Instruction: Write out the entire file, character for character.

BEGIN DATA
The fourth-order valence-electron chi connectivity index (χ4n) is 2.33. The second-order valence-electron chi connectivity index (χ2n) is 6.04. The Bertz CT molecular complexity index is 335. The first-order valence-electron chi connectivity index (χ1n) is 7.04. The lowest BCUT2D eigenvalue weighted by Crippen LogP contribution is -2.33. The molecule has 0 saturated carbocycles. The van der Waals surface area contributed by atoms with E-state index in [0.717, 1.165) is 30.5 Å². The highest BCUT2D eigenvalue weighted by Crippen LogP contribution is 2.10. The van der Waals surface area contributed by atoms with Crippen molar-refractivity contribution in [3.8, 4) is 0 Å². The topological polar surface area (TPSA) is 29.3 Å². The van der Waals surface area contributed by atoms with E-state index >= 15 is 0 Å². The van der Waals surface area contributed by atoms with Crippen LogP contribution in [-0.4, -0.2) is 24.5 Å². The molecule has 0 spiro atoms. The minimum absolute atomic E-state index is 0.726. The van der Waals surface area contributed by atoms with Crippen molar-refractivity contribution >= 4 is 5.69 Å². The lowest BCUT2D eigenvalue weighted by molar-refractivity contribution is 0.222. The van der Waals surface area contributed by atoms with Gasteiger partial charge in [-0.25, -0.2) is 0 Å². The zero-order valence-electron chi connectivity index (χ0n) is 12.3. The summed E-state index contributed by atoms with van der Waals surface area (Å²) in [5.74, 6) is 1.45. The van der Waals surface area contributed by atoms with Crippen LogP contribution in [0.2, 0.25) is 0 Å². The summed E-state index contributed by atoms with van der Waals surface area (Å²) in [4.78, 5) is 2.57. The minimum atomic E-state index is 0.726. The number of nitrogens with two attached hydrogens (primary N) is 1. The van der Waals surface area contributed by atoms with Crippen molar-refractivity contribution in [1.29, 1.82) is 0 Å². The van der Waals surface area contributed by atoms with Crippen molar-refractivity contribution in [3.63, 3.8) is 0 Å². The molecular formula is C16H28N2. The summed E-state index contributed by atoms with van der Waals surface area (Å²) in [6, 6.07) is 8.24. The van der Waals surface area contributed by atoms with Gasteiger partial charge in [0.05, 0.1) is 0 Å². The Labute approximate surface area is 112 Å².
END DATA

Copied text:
The fourth-order valence-electron chi connectivity index (χ4n) is 2.33. The second-order valence-electron chi connectivity index (χ2n) is 6.04. The Bertz CT molecular complexity index is 335. The first-order valence-electron chi connectivity index (χ1n) is 7.04. The lowest BCUT2D eigenvalue weighted by Crippen LogP contribution is -2.33. The molecule has 0 saturated carbocycles. The van der Waals surface area contributed by atoms with E-state index in [0.717, 1.165) is 30.5 Å². The highest BCUT2D eigenvalue weighted by Crippen LogP contribution is 2.10. The van der Waals surface area contributed by atoms with Crippen molar-refractivity contribution in [3.8, 4) is 0 Å². The topological polar surface area (TPSA) is 29.3 Å². The van der Waals surface area contributed by atoms with E-state index >= 15 is 0 Å². The van der Waals surface area contributed by atoms with Crippen LogP contribution in [-0.4, -0.2) is 24.5 Å². The molecule has 0 spiro atoms. The minimum absolute atomic E-state index is 0.726. The van der Waals surface area contributed by atoms with Crippen molar-refractivity contribution >= 4 is 5.69 Å². The lowest BCUT2D eigenvalue weighted by molar-refractivity contribution is 0.222. The van der Waals surface area contributed by atoms with Gasteiger partial charge in [-0.25, -0.2) is 0 Å². The zero-order valence-electron chi connectivity index (χ0n) is 12.3. The summed E-state index contributed by atoms with van der Waals surface area (Å²) in [5.74, 6) is 1.45. The van der Waals surface area contributed by atoms with Crippen LogP contribution in [0.2, 0.25) is 0 Å². The summed E-state index contributed by atoms with van der Waals surface area (Å²) in [4.78, 5) is 2.57. The minimum atomic E-state index is 0.726. The number of nitrogens with two attached hydrogens (primary N) is 1. The van der Waals surface area contributed by atoms with Crippen molar-refractivity contribution in [1.29, 1.82) is 0 Å². The van der Waals surface area contributed by atoms with Crippen molar-refractivity contribution in [3.63, 3.8) is 0 Å². The molecular formula is C16H28N2. The summed E-state index contributed by atoms with van der Waals surface area (Å²) in [6, 6.07) is 8.24. The van der Waals surface area contributed by atoms with Gasteiger partial charge in [0.05, 0.1) is 0 Å². The Labute approximate surface area is 112 Å².